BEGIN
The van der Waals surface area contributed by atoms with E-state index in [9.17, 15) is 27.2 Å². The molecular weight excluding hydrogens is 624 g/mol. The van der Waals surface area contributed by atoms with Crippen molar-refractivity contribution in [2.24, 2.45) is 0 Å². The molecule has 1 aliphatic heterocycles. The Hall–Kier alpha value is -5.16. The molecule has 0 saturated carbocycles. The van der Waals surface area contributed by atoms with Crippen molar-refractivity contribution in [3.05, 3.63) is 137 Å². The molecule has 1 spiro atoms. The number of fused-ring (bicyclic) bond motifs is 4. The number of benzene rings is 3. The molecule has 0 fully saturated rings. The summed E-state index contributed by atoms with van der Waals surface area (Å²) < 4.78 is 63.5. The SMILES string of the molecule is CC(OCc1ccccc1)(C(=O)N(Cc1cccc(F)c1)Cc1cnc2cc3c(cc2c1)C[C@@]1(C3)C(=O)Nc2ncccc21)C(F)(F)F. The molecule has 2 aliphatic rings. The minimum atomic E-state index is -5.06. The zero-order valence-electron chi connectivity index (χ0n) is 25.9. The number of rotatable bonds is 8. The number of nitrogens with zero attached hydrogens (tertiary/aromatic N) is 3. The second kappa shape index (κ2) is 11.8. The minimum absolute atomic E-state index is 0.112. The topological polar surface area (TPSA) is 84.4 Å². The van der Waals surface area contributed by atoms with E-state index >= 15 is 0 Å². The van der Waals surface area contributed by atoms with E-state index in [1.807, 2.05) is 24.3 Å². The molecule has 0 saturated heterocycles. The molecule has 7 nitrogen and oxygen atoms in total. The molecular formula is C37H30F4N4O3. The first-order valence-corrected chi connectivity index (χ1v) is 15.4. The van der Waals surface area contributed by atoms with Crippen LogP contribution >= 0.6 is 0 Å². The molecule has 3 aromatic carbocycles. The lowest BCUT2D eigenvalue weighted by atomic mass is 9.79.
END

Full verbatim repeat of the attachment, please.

The van der Waals surface area contributed by atoms with E-state index in [9.17, 15) is 27.2 Å². The molecular weight excluding hydrogens is 624 g/mol. The van der Waals surface area contributed by atoms with Crippen molar-refractivity contribution in [2.24, 2.45) is 0 Å². The molecule has 1 aliphatic heterocycles. The Hall–Kier alpha value is -5.16. The molecule has 0 saturated carbocycles. The van der Waals surface area contributed by atoms with Crippen molar-refractivity contribution in [3.05, 3.63) is 137 Å². The molecule has 1 spiro atoms. The number of fused-ring (bicyclic) bond motifs is 4. The number of benzene rings is 3. The molecule has 0 fully saturated rings. The summed E-state index contributed by atoms with van der Waals surface area (Å²) < 4.78 is 63.5. The SMILES string of the molecule is CC(OCc1ccccc1)(C(=O)N(Cc1cccc(F)c1)Cc1cnc2cc3c(cc2c1)C[C@@]1(C3)C(=O)Nc2ncccc21)C(F)(F)F. The molecule has 2 aliphatic rings. The minimum atomic E-state index is -5.06. The zero-order valence-electron chi connectivity index (χ0n) is 25.9. The number of rotatable bonds is 8. The number of nitrogens with zero attached hydrogens (tertiary/aromatic N) is 3. The second kappa shape index (κ2) is 11.8. The minimum absolute atomic E-state index is 0.112. The topological polar surface area (TPSA) is 84.4 Å². The van der Waals surface area contributed by atoms with E-state index >= 15 is 0 Å². The van der Waals surface area contributed by atoms with E-state index in [1.807, 2.05) is 24.3 Å². The molecule has 0 saturated heterocycles. The molecule has 7 nitrogen and oxygen atoms in total. The molecular formula is C37H30F4N4O3. The first-order valence-corrected chi connectivity index (χ1v) is 15.4. The van der Waals surface area contributed by atoms with Crippen LogP contribution >= 0.6 is 0 Å². The molecule has 3 aromatic carbocycles. The lowest BCUT2D eigenvalue weighted by atomic mass is 9.79.